Types of Transmissions
There are two main types of transmissions; there’s the manual transmission and then there’s the automatic transmission. As their names suggests, the manual transmission is manually operated while the automatic transmission is automatic. Hooray for deductive reasoning, amiright? If you want to know how a transmission works, read it here. But otherwise, what are the major differences between the two? We’ll explain everything you need to know about the different types of transmissions here.
Types of Transmissions
The manual transmission is operated manually by the driver via the foot pedal or a hand lever (which connects to the clutch) and is responsible for regulating torque that the engine creates and sending it to the wheels. Most manual transmission cars are either 5-speed or 6-speed, which basically means how many gear ratios the car has. More doesn’t always mean better though, it typically means that the gear ratios are closer together. There’s a slight learning curve when first starting out with manual transmissions but there are certain advantages to these types of transmissions. This includes easier maintenance, lower repair costs, better control over your vehicle, and the fact that they are way more fun.
The majority of people opt for automatic transmissions because they are easier to use but how does it differ from a manual transmission? Whereas the driver manually changes gear ratios as the car speeds up and slows down for a manual transmission, an automatic transmission does this automatically without any interaction from the driver. It’s as simple as putting the transmission into Drive and you’re on your way, and it’s this reason why so many people prefer an automatic. Automatic transmissions usually come in a defined set of gear ranges as well as selectors for park, reverse, and neutral. Automatic transmissions require a little more maintenance than their manual counterparts but many people don’t mind as ease of use is way more important. There are also different types of automatic transmissions, which we’ll explain below.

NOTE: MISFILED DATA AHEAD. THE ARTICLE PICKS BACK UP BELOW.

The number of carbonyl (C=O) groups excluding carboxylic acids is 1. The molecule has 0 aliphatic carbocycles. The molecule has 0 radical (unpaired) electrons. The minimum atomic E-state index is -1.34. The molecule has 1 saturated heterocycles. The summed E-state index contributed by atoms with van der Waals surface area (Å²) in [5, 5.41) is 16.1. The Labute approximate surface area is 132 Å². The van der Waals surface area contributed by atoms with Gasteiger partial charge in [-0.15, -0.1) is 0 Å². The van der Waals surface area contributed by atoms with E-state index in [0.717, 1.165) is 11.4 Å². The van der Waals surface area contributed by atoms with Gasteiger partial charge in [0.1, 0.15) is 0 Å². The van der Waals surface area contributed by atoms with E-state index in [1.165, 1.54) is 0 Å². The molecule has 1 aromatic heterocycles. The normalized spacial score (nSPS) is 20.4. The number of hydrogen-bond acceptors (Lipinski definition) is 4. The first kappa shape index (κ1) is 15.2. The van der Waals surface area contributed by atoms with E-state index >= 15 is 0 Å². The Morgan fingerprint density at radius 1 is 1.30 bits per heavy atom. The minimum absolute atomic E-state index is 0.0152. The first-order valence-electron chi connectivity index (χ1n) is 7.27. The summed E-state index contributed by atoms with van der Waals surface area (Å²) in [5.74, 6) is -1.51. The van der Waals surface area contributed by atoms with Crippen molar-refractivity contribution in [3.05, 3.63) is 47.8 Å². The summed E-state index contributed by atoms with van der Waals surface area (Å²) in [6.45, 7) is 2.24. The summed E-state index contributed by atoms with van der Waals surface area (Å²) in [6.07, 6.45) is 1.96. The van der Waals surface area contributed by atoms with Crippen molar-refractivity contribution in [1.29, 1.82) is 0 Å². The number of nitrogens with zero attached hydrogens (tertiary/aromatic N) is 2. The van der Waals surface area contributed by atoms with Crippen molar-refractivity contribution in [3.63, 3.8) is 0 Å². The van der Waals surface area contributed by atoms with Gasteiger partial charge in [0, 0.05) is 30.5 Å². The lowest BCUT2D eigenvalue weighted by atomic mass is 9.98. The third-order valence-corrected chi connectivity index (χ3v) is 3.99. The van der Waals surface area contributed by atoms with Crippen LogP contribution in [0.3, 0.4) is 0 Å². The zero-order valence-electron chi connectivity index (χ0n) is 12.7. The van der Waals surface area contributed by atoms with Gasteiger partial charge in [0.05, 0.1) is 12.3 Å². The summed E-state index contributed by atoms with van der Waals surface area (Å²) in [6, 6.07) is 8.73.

Types of Automatic Transmissions
When it comes to automatics, there’s also different types of transmissions. Automatic transmissions can either be fully automatic, semi-automatic, or continuously variable (CVT).
Fully Automatic Transmissions
Fully automatic transmissions are the most common type of automatic transmission installed in cars today, and more than 90% of new car sales in America have a fully automatic transmission. A fully automatic transmission is also commonly referred to as a standard automatic transmission, and is capable of shifting gear ratios automatically. All the driver has to do is put the selector in D to start running. Fully automatic vehicles usually cost more than manual vehicles and things such as service, maintenance, and repair costs tend to be higher.
Semi-automatic transmissions are a hybrid between a manual and an automatic, and are often featured in high end sports cars. Also known as a clutchless manual transmission or an automatic manual transmission, the semi-automatic transmission differs from a fully automatic transmission in that gears do not change automatically but rather it allows you to manually change gears without the need of engaging and disengaging the clutch pedal yourself. A semi-automatic uses electronic sensors, processors, actuators, and pneumatics to shift gears once the driver initializes the change. Some people prefer a semi-automatic transmission because it provides a smoother driving experience.
Continuously Variable Transmissions (CVT)
The continuously variable transmission does not use toothed gears like a fully automatic transmission does to achieve gear ratios but instead relies on a pulley system that allows for an infinite range of gear ratios. This allows for seamless gear ratio shifts that makes for an extremely smooth driving experience (unlike the jerks and hesitations you feel with a standard automatic) with added benefits as well. This includes enabling the engine to run at optimal revolutions per minute (RPMs) as well as improving fuel efficiency.